I found a favorite book from my childhood the other day. It has my name written in my mother's handwriting and dated May 1978.
And my favorite story was "Big Red", by Arthur Bartlett.
The following is an excerpt from Laurie Powers blog:
Man O'War was this big red machine who set three world records and two American records, one of which still stands today. He was idolized from almost the very beginning, a true celebrity. It wasn't unusual for him to carry 135 or 138 pounds - an enormous weight for a racehorse to carry. In one race he carried 32 pounds more than the horse that came in second. By the time Man O'War was nearing the end of his career as a three year old, no one wanted to race against him, and a few races were sparse affairs where only two or three other horses were entered. In one of his last races, he almost won by default as no one else entered their horse. At the last minute a horse was entered. Man O'War won by 100 lengths. He was a freak of nature and by many people's opinion, the greatest racehorse of all time.
Since then, he has become an iconic figure of racing, but I wonder how many people nowadays really appreciate his stature in racing history. They certainly did back in 1947 when he died. Two thousand people attended his funeral.
His influence as a sire is unmatched. This link lists all of the annual racing champions since 1935, in every sex and age category. The descendants of Man O'War are shown in red. Besides the famous close descendants (War Admiral, Count Fleet, Seabiscuit), virtually every champion from 1993, in all categories, is a descendant of Man O'War.
MAN O'WAR is a nostalgic look at horse racing back when there were no starting gates, when horses were brought along very slowly, and when trainers didn't want to race their horses when they were too young. Man O'War's owner refused to enter him in the Kentucky Derby because he disapproved of running a three year old over a mile and a quarter that early in the year. Hence why Man O'War was ironically not a Triple Crown winner. (But he did beat the horse that was the first Triple Crown winner - Sir Barton - in a match race.)
Back then, horses were solid and sound for the most part and could race every two or three weeks. Nowadays thoroughbreds are bred for speed, not soundness, and it's a longshot that a horse will even make it to the track. If they do, they run every four to six weeks. But don't get me started.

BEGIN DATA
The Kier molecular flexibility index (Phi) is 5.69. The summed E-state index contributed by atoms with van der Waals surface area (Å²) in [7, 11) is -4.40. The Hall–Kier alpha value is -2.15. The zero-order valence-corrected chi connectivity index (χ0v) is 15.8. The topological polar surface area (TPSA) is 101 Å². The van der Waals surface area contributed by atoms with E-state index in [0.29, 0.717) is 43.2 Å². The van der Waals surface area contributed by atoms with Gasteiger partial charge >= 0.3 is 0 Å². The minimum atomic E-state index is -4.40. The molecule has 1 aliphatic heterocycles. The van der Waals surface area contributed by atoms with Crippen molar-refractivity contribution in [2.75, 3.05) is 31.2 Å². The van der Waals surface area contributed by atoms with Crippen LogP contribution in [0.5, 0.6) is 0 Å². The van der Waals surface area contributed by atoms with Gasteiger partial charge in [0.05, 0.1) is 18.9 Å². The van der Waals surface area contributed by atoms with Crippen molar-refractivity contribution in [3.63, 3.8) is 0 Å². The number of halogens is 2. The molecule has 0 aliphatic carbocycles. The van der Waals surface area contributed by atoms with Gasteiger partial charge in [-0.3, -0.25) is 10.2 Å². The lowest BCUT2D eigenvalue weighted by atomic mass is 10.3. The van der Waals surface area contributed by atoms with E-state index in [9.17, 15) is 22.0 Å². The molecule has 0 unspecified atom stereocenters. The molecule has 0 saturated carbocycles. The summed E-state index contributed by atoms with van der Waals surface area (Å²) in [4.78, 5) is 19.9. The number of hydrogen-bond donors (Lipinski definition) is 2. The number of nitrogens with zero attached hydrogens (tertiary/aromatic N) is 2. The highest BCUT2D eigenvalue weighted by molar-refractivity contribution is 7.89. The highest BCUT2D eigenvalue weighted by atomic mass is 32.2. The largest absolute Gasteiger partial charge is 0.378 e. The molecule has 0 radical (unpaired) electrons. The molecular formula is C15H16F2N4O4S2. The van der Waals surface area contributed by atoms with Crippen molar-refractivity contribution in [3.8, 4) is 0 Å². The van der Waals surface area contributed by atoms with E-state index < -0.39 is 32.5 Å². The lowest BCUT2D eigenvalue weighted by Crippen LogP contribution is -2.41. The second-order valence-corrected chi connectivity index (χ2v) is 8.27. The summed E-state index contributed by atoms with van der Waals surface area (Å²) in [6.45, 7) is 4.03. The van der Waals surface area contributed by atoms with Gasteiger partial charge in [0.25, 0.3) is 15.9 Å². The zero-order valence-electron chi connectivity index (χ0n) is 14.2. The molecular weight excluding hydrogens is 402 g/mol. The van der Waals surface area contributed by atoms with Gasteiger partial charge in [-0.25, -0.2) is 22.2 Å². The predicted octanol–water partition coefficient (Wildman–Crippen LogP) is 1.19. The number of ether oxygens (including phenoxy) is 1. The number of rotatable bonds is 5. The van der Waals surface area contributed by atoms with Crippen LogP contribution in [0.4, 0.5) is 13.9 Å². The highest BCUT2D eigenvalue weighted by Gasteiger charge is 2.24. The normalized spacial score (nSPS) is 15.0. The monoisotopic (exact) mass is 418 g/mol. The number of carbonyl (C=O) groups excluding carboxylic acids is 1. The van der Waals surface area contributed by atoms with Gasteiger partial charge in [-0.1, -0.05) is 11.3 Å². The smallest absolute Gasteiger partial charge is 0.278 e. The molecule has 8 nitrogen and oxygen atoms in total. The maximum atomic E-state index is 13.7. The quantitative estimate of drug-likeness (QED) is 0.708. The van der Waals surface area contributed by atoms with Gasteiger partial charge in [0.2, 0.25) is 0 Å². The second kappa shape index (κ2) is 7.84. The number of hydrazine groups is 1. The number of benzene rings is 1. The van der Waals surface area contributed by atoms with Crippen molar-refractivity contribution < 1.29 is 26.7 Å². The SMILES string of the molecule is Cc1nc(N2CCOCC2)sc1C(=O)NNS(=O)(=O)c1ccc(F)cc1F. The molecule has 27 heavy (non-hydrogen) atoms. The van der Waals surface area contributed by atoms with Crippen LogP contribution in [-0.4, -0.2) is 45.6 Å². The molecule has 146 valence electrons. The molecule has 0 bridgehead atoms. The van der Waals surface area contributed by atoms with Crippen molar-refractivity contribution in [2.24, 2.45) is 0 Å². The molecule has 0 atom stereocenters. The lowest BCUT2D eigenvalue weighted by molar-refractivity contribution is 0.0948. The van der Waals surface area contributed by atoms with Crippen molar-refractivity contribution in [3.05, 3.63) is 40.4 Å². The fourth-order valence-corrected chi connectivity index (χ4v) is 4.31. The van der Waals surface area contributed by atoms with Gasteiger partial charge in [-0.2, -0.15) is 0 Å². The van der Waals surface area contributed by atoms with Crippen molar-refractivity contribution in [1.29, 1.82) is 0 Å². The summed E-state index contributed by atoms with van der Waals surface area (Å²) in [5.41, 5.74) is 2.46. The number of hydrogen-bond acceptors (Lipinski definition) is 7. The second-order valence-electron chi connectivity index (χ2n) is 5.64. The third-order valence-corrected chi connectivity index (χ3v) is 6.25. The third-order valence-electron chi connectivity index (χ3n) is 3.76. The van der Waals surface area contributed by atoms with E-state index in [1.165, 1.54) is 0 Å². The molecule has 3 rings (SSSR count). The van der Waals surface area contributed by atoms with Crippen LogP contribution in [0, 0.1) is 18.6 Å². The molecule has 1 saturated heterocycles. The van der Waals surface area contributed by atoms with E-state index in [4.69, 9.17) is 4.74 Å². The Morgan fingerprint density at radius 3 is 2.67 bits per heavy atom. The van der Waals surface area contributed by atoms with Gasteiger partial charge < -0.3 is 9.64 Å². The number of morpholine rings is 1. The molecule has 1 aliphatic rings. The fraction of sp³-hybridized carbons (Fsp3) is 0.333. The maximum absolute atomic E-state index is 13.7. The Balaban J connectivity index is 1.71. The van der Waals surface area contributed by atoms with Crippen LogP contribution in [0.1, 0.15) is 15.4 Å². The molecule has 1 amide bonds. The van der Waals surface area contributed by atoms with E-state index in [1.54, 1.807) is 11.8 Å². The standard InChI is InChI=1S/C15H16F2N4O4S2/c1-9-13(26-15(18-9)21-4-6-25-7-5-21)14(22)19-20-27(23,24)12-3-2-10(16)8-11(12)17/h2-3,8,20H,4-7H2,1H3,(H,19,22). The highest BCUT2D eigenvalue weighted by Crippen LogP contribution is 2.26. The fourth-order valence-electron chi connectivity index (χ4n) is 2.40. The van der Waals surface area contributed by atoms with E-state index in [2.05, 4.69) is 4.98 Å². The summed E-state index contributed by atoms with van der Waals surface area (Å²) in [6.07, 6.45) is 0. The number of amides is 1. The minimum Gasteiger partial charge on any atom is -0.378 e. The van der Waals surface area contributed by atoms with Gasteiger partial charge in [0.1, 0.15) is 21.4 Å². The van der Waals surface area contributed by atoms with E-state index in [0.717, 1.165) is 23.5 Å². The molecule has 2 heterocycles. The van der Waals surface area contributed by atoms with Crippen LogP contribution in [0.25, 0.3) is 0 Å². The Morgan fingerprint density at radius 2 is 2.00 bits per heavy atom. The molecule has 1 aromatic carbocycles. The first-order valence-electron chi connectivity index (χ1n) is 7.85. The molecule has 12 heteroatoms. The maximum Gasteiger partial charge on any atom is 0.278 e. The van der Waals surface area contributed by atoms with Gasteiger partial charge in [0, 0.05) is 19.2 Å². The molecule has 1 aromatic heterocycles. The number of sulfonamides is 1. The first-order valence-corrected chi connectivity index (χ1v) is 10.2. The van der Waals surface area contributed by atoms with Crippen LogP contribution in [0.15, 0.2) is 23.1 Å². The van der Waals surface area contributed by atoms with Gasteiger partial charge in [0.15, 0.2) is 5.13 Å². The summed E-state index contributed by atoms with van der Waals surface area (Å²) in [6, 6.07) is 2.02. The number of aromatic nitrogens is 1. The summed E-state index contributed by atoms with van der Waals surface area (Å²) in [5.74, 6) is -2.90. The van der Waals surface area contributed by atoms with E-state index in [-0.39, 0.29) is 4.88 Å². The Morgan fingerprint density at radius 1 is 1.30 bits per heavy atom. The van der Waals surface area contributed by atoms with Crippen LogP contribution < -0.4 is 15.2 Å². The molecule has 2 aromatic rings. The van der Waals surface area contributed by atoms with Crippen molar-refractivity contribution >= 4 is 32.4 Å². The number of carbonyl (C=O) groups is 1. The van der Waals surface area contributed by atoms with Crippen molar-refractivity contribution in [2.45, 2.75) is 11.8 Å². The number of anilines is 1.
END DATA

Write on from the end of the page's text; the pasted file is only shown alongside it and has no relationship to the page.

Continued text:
Even though the great horse had outrun the Triple Crown winner, set numerous track records, and set world records that still stand today, Man o' War had never been fully extended, and he was retired without ever having the opportunity to display his full potential.
...proved that the Man o' Wars could jump as well as they could run. Apparently Samuel Riddle's first evaluation of Man o' War, the potential hunter, was correct. Big Red's offspring not only jumped well on the steeplechase course, but also with some style, as evidenced by the titles won by Holystone in the show ring.
Man o' War
There is very little video of Man O'War racing that exists; in fact, his match race with Sir Barton was the very first horse race filmed from beginning to end. This video, while presenting some claims in the beginning that are the subject of debate, has some of the best video of Man O'War, both racing and retired. Various parts of his race with Sir Barton are shown here. There's even a shot at the end at his funeral (he was embalmed and laid out) which is a little disturbing, but hey that's what they did back then.
A living flame...
Am I re-reading C.W. Anderson's Favorite Horse Stories and falling in love with each one of them again as if I was 12 years old... Yes.